Tuesday, May 30, 2006

Some more words to ponder.

Some more words to ponder.

The New Colossus,
by Emma Lazarus (1849-1887)

Written in 1883. In 1903, engraved on a bronze plaque and mounted inside the Statue of Liberty.

"Not like the brazen giant of Greek fame,
With conquering limbs astride from land to land;
Here at our sea-washed, sunset gates shall stand
A mighty woman with a torch, whose flame
Is the imprisoned lightning, and her name
Mother of Exiles. From her beacon-hand
Glows world-wide welcome; her mild eyes command
The air-bridged harbor that twin cities frame.
"Keep, ancient lands, your storied pomp!" cries she
With silent lips. "Give me your tired, your poor,
Your huddled masses yearning to breathe free,
The wretched refuse of your teeming shore.
Send these, the homeless, tempest-tost to me,
I lift my lamp beside the golden door!"

Sunday, May 28, 2006

A Voice of Reason

Tamar Jacoby is a major voice of reason within the immigration debate. Required reading for anyone interested in a rational take on the subject. As she says in one of her articles:

"I believe that immigration is driven by market forces, and that by and large it is good for the U.S. Our challenge today is to find a way to control it - not pretend that it doesn’t exist or that we can simply wish it away."

Jacoby stands against those descendants of the 1850's American Party (known as the "Know-Nothings") who

"hold that we can seal our borders, do without immigrants, and easily drive the 11 million illegal immigrants already here to leave the country by enforcing existing laws."

As Jacoby says later on in her article, those folks who make this argument have "their heads in the sand."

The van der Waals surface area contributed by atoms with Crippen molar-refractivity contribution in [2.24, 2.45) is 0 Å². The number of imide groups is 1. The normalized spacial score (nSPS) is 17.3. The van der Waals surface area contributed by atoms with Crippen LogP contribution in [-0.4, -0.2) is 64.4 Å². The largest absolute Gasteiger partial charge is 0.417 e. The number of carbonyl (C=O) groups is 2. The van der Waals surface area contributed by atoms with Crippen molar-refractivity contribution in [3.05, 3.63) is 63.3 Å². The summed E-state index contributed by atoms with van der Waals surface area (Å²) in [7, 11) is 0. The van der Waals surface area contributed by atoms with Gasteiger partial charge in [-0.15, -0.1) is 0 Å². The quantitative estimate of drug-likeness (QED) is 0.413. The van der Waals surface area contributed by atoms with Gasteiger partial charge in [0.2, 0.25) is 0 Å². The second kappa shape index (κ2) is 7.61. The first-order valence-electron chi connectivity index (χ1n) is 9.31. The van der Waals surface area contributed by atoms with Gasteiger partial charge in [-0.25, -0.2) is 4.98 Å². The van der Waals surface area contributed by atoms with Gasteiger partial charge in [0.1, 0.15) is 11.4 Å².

Here's the link:

  • Debating Immigration
    An analyst defends herself, and her critics rejoin

  • And here's a link to some more from the erudite and thought provoking Ms. Jacoby:

  • Tamar Jacoby
  • Craig "Ironhead" Heyward dies

    One of my favorite football players, both for his style of play and his apt nickname died after a courageous fight against a brain tumor. Craig "Ironhead" Heyward passed away at age 39. I remember him as an Atlanta Falcon in 1995 when he rushed for over a 1,000 yards. He was a tough player who was fun to watch. Teammates also spoke of his sense of humor. Len Pasquarelli of ESPN wrote a wonderful article about his memories of the former collegiate (at Pitt) and NFL (several teams) standout.
    Here is the link, it's worth a read even if you're not into football.

  • Ironhead was a nickname, Craig was the man
  • Hicham El Guerrouj retires

    One of the greatest middle distance runners in history has retired. Hicham El Guerrouj of Morrocco, world record holder in the 1500 meters, the mile, and the 2000 meters has announced that he is retiring from serious track competition at the ripe old age of 31. He has said that he will continue to run for fun, and plans to even run some marathons for pleasure(!) in the future. While I'm not sure that he was the greatest ever (Paavo Nurmi, Said Aouita, Sebastian Coe, and Nouredine Morcelli, not to mention Jim Ryun and Kip Keino all vie for that title) El G was certainly one of the greatest ever. His double gold medal performance at the 2004 Olympics was a historic performance, and everthing I ever saw or read about him painted him as a gracious competitor. I remember when he won the Prefontaine Mile a few years ago and Alan Webb placed behind him in an American High School record, El G pulled the young American with him on a victory lap. Truly a class act. El G will be missed as a racer, but I think we will still see him as a mentor and spokesman.
    Congratulations El G, you always gave your best.